Haemophilus infections

From WikiLectures

Heamophilus influenzae is a G-, immobile, non-sporulating bacterium (sometimes it appears as a rod, sometimes as a coccus). According to the capsular antigen, we are able to distinguish 6 types (a-f), with the most virulent being type b. Unencapsulated types are responsible for exacerbations of chronic airway inflammation.

Epidemiology[edit | edit source]

Occurrence is mainly related to the winter months, it can also be isolated in healthy individuals. It is a typical human pathogen; in newborns, infections usually do not occur due to the presence of maternal Ig. However, when their levels drop, serious infections often occur. It is reported that in former times every child under the age of three had some sort of haemophilic infection, especially in the form of systemic disease (meningitis, epiglottitis, pneumonia, pericarditis, pyarthrosis), after the fifth year systemic infections were rare, more common are mounting on other infections - sinusitis , otitis. The situation has changed with the introduction of vaccination.

Patogenesis[edit | edit source]

Hemophilic penetration occurs with ciliotoxin or post-inflammatory respiratory epithelium. Unencapsulated strains cause local infection. Encapsulated strains resist phagocytosis and complement, penetrate the bloodstream and are invasive. Virulence factors in encapsulated strains include:

  • capsule;
  • outer membrane proteins;
  • IgA cleaving protease;
  • endotoxin.

Clinical picture[edit | edit source]

Epiglottitis[edit | edit source]

  • it most often occurs in children aged two to three years, with a sudden onset;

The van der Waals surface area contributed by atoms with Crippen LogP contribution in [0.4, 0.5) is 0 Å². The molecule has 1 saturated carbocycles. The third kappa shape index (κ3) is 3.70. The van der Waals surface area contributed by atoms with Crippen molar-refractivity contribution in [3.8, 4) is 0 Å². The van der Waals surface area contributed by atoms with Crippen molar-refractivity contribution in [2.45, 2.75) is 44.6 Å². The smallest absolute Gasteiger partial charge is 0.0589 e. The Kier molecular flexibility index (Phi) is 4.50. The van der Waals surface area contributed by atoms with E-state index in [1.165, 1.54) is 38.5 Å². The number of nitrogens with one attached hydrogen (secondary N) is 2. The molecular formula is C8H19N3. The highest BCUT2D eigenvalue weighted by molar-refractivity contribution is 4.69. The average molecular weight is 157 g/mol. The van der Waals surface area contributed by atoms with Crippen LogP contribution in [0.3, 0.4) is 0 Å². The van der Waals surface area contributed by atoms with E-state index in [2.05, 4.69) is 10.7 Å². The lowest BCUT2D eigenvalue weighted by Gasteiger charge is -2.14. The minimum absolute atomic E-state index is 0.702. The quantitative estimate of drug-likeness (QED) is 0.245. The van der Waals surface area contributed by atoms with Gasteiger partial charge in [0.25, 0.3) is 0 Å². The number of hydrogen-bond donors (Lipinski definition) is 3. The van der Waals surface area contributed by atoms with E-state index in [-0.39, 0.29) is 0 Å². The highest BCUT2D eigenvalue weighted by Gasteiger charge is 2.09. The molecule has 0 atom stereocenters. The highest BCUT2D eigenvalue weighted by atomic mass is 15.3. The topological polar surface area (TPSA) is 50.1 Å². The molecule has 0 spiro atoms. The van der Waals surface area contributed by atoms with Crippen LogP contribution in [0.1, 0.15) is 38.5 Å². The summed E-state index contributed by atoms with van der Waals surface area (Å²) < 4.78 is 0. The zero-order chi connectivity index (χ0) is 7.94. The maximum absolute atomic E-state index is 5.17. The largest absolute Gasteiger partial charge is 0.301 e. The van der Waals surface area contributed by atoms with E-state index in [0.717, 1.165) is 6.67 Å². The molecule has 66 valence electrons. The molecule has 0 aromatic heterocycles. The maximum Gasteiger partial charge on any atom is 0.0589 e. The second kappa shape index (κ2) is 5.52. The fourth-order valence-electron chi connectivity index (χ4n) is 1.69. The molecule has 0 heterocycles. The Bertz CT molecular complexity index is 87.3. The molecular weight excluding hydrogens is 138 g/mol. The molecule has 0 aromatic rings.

• fever;
  • sore throat and dysphagia;
  • gradually increasing shortness of breath;
  • epiglottis: cherry enlarged, swollen; phlegmonous or edematous picture.

Pneumonia[edit | edit source]

  • fever, dry cough, purulent sputum
  • common in children in developing countries

Meningitis[edit | edit source]

  • children from three months to five years, the smaller, the less prominent
  • primary meningitis (starting from full health) or secondary meningitis (preceded by upper respiratory tract infections)
  • initial symptoms: fever, apathy, anorexia and vomiting
    • in infants we observe a domed fountain
    • older children develop meningeal syndrome
  • complications: secondary pneumonia, arthritis, pericarditis.

Diagnostics[edit | edit source]

It is necessary to use transport soils for the cultivation of hemophilus, as it is characterised by great instability.

Prevention[edit | edit source]

In the Czech Republic, vaccination against Hemofil B with an adsorbed conjugated polysaccharide vaccine is part of the hexavaccine. Carrier is cured with rifampicin.

Therapy[edit | edit source]

  • Minor infections:
    • For beta-lactamase-free strains: ampicillin, amoxicillin
    • For beta-lactamase-producing strains: protected aminopenicillins, cephalosporins 2. − 3. generation, macrolides

Other infections[edit | edit source]

Haemophilus ducreyi – soft ucer, ulcus molle

Links[edit | edit source]

Similar articles[edit | edit source]

Haemophilus meningitisHaemophilus influenzae

Source[edit | edit source]

Literature[edit | edit source]

  • HAVLÍK, Jiří, et al. Infektologie. 2. vydání. Praha : Avicenum, 1990. 393 s. ISBN 80-201-0062-8.
  • LOBOVSKÁ, Alena. Infekční nemoci. 1. vydání. Praha : Karolinum, 2001. 263 s. ISBN 80-246-0116-8.